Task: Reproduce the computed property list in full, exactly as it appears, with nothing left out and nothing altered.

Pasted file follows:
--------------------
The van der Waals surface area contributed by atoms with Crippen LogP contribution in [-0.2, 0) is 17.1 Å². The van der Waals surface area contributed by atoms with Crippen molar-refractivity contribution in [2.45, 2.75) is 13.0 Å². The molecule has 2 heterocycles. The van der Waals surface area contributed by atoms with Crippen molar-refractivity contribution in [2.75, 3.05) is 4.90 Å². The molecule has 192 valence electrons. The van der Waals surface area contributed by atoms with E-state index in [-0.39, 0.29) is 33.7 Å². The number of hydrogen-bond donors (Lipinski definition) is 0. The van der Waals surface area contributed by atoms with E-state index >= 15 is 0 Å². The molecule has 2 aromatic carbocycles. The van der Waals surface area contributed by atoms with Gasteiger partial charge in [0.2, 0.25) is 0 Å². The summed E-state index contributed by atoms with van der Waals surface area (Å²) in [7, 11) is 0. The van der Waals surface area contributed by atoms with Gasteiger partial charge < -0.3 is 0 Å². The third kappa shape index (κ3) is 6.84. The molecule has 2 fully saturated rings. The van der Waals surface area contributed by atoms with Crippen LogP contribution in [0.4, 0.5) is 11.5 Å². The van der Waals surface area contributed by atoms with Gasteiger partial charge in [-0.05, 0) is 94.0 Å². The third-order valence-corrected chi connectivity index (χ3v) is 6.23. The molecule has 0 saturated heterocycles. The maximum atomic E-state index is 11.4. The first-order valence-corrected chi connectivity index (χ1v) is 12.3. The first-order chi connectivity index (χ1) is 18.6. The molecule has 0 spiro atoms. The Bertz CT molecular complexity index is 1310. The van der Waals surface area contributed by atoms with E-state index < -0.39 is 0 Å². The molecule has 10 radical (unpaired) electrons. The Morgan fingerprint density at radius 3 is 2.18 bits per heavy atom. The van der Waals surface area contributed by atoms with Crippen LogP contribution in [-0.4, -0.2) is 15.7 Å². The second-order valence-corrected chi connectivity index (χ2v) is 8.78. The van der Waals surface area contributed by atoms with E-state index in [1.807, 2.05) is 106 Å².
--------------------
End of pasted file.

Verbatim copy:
The van der Waals surface area contributed by atoms with Crippen LogP contribution in [-0.2, 0) is 17.1 Å². The van der Waals surface area contributed by atoms with Crippen molar-refractivity contribution in [2.45, 2.75) is 13.0 Å². The molecule has 2 heterocycles. The van der Waals surface area contributed by atoms with Crippen molar-refractivity contribution in [2.75, 3.05) is 4.90 Å². The molecule has 192 valence electrons. The van der Waals surface area contributed by atoms with E-state index in [-0.39, 0.29) is 33.7 Å². The number of hydrogen-bond donors (Lipinski definition) is 0. The van der Waals surface area contributed by atoms with E-state index >= 15 is 0 Å². The molecule has 2 aromatic carbocycles. The van der Waals surface area contributed by atoms with Gasteiger partial charge in [0.2, 0.25) is 0 Å². The summed E-state index contributed by atoms with van der Waals surface area (Å²) in [7, 11) is 0. The van der Waals surface area contributed by atoms with Gasteiger partial charge < -0.3 is 0 Å². The third kappa shape index (κ3) is 6.84. The molecule has 2 fully saturated rings. The van der Waals surface area contributed by atoms with Crippen LogP contribution in [0.4, 0.5) is 11.5 Å². The van der Waals surface area contributed by atoms with Gasteiger partial charge in [-0.05, 0) is 94.0 Å². The third-order valence-corrected chi connectivity index (χ3v) is 6.23. The molecule has 0 saturated heterocycles. The maximum atomic E-state index is 11.4. The first-order valence-corrected chi connectivity index (χ1v) is 12.3. The first-order chi connectivity index (χ1) is 18.6. The molecule has 0 spiro atoms. The Bertz CT molecular complexity index is 1310. The van der Waals surface area contributed by atoms with E-state index < -0.39 is 0 Å². The molecule has 10 radical (unpaired) electrons. The Morgan fingerprint density at radius 3 is 2.18 bits per heavy atom. The van der Waals surface area contributed by atoms with Crippen LogP contribution in [-0.4, -0.2) is 15.7 Å². The second-order valence-corrected chi connectivity index (χ2v) is 8.78. The van der Waals surface area contributed by atoms with E-state index in [1.807, 2.05) is 106 Å².